Forget fuel spike – tame underlying inflation means no price fears for RBA

A surge in the cost of fuel (up 7.6 per cent) helped drive  a 1.2 per cent spike in headline inflation in the September quarter.

But if you want a clue to what the Reserve Bank of Australia will make of the Consumer Price Index, focus on the measures of underlying inflation, when the quarterly rise was a more moderate 0.65 per cent.

As a result, underlying inflation is sitting around 2.3 per cent – virtually bang on the RBA’s forecast.

There are a few things for the central bank to keep an eye on.

One is the growth in house prices as the long-awaited recovery in the housing market gathers pace. While slow wages growth may help constrain inflation in real estate, the RBA will be increasingly alert as time goes on to the risk (remote for now) that if interest rates are kept low for too long they could fuel risky borrowing. But this is a problem that is a long way off. Economics conditions are still too soft for there to be talk of a rate rise just yet.

The other main factor is the lower exchange rate, and the effect that has had on push up the cost of imports.

If, as expected,  the US recovery gradually reasserts itself after the debt ceiling madness of recent days, the dollar is likely to slide further.

Overall, there is little in the Consumer Price Index numbers that is unexpected, making a November interest rate move no more or less likely.

The behaviour of inflation has caused little concern for the central bank for some time now.

In its most recent forecasts, released in August, the RBA stuck by the outlook it outlined earlier in the year – underlying inflation to hover around 2.25 per cent (in the lower half of its 2 to 3 per cent target band) through to the middle of next year, and gradually rise to around 2.5 per cent thereafter.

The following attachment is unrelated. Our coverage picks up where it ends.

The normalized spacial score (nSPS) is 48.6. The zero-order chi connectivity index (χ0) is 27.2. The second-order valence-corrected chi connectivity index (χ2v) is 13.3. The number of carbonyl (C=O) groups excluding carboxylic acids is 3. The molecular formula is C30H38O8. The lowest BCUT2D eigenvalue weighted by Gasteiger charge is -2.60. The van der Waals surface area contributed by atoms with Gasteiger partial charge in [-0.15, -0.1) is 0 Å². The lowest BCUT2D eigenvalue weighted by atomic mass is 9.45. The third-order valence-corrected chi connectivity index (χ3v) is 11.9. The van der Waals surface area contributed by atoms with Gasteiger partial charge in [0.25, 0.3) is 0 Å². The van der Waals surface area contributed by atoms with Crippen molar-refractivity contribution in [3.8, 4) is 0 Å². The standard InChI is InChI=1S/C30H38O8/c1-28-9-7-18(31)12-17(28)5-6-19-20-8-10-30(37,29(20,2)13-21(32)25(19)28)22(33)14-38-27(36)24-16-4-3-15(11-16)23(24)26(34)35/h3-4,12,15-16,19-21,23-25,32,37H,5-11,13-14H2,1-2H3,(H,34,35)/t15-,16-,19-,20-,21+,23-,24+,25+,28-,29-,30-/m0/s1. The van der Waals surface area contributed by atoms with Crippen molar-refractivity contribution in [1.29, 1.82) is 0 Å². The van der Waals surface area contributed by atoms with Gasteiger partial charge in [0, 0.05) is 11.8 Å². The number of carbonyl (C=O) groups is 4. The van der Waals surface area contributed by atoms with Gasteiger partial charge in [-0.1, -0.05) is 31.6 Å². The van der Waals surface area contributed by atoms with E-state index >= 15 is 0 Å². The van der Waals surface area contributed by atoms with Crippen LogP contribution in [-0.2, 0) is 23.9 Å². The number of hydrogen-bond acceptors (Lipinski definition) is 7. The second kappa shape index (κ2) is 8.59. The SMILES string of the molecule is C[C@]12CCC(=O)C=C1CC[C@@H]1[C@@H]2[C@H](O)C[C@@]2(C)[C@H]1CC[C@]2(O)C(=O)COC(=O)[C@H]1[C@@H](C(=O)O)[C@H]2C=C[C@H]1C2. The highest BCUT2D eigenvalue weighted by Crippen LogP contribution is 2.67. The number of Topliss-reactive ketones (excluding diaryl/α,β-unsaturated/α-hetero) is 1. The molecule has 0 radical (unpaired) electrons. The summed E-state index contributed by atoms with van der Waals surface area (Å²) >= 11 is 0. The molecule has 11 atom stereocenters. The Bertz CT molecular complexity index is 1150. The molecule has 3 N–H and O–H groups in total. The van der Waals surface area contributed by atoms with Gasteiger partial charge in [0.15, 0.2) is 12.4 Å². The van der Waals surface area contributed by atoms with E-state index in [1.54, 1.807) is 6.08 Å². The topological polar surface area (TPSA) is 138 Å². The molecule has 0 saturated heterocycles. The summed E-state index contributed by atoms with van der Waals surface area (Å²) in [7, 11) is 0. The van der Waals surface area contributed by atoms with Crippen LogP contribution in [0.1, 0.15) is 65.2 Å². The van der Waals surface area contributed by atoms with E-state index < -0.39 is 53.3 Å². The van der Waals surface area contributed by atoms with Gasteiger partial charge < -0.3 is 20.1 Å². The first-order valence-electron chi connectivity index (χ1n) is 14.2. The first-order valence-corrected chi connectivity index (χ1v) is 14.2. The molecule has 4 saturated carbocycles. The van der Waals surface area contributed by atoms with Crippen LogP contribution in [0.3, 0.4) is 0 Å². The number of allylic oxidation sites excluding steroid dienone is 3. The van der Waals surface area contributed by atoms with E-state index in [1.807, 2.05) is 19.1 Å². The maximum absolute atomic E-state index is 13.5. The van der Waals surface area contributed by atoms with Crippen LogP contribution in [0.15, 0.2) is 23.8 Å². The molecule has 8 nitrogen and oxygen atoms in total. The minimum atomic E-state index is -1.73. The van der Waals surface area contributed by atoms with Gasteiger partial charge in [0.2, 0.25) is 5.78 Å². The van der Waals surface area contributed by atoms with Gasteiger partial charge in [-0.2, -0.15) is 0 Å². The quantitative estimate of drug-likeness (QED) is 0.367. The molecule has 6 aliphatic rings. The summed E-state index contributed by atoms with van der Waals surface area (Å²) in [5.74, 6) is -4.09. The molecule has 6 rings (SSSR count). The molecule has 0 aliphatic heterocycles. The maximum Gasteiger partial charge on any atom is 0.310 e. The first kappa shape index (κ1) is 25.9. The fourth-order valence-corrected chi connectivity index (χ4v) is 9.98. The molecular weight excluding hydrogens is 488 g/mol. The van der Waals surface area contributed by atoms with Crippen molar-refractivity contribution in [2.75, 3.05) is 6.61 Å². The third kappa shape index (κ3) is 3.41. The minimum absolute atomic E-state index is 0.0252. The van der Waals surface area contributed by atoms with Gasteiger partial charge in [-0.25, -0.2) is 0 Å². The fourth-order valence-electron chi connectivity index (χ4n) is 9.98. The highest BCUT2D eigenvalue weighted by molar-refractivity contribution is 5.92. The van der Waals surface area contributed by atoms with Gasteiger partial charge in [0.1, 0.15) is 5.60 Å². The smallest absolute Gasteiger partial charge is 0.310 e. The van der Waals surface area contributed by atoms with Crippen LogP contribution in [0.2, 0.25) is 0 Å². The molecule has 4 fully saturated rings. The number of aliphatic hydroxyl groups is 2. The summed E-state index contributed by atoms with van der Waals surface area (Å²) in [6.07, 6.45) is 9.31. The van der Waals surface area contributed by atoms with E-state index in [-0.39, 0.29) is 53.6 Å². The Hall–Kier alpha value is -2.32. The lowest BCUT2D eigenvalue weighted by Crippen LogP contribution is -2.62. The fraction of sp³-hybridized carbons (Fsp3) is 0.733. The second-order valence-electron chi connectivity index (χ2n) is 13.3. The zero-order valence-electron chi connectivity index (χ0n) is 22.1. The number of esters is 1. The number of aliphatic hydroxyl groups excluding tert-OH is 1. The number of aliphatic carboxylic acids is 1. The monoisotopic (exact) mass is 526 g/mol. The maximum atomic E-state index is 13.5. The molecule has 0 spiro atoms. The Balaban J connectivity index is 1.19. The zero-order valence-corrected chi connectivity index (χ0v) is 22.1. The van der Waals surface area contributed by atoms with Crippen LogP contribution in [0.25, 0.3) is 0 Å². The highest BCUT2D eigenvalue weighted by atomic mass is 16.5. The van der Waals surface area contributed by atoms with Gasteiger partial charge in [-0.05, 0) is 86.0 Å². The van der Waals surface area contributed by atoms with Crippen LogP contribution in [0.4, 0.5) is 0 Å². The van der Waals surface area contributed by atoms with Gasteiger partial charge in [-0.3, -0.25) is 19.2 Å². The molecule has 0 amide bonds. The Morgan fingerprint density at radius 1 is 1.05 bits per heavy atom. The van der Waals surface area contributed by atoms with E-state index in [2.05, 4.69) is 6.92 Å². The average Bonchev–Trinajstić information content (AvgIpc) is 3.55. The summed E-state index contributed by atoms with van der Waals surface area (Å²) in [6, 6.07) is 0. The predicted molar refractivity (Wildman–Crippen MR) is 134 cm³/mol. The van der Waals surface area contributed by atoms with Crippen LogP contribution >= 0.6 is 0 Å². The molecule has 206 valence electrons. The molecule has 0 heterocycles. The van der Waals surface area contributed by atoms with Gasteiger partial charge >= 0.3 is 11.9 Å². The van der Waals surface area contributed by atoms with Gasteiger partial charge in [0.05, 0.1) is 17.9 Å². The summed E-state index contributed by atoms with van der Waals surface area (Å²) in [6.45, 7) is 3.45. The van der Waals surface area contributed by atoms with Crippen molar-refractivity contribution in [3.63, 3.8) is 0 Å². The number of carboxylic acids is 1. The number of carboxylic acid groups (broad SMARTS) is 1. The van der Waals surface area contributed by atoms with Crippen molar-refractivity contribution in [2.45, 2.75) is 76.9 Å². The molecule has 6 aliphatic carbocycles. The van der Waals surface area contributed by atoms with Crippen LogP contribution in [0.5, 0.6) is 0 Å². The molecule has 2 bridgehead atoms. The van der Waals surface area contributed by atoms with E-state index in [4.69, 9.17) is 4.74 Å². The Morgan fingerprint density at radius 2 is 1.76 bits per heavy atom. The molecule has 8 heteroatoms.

It bases its benign outlook on its belief that all the forces acting on prices – some to force them up, some to force them down – collectively cancel each other out.

One of the big positives for households in recent years has been the strength of the currency, which has made imports (particularly clothes, electronics, cars etc) extraordinarily cheap and affordable.

But the dollar’s fall against the US currency in recent months (notwithstanding burst in dollar strength in the last couple of weeks), has seen this boost to household spending power fade.

So, if this was happening in isolation, the effect would be to force prices up.

But softness in the domestic economy, which has seen both economic activity and wages growth slow, means retailers risk quickly losing customers if they push up their prices too fast.

In the RBA’s judgement, the net effect of these opposing forces (a weaker dollar forcing the cost of imports up while a softening labour market and slower wages growth holds back consumer spending) on inflation will be negligible.

 

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